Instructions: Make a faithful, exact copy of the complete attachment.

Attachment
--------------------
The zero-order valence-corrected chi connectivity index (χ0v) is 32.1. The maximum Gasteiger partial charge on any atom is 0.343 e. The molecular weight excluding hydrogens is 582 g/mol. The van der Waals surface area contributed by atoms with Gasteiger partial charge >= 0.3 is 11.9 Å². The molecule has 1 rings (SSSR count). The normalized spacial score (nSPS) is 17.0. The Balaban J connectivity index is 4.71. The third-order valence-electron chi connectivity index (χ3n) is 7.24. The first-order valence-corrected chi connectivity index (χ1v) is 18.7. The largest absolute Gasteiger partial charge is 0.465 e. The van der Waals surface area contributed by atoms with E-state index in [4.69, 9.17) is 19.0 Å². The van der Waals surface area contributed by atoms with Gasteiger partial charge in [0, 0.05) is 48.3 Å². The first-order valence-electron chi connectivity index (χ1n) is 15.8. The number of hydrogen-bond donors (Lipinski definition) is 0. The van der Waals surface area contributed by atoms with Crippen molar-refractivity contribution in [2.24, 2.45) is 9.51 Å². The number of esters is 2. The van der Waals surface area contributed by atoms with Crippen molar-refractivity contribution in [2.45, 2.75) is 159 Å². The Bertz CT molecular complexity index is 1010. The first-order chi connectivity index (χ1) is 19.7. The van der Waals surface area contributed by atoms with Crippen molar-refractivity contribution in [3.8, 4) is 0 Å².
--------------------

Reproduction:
The zero-order valence-corrected chi connectivity index (χ0v) is 32.1. The maximum Gasteiger partial charge on any atom is 0.343 e. The molecular weight excluding hydrogens is 582 g/mol. The van der Waals surface area contributed by atoms with Gasteiger partial charge >= 0.3 is 11.9 Å². The molecule has 1 rings (SSSR count). The normalized spacial score (nSPS) is 17.0. The Balaban J connectivity index is 4.71. The third-order valence-electron chi connectivity index (χ3n) is 7.24. The first-order valence-corrected chi connectivity index (χ1v) is 18.7. The largest absolute Gasteiger partial charge is 0.465 e. The van der Waals surface area contributed by atoms with E-state index in [4.69, 9.17) is 19.0 Å². The van der Waals surface area contributed by atoms with Gasteiger partial charge in [0, 0.05) is 48.3 Å². The first-order valence-electron chi connectivity index (χ1n) is 15.8. The number of hydrogen-bond donors (Lipinski definition) is 0. The van der Waals surface area contributed by atoms with Crippen molar-refractivity contribution in [2.24, 2.45) is 9.51 Å². The number of esters is 2. The van der Waals surface area contributed by atoms with Crippen molar-refractivity contribution in [2.45, 2.75) is 159 Å². The Bertz CT molecular complexity index is 1010. The first-order chi connectivity index (χ1) is 19.7. The van der Waals surface area contributed by atoms with Crippen molar-refractivity contribution in [3.8, 4) is 0 Å².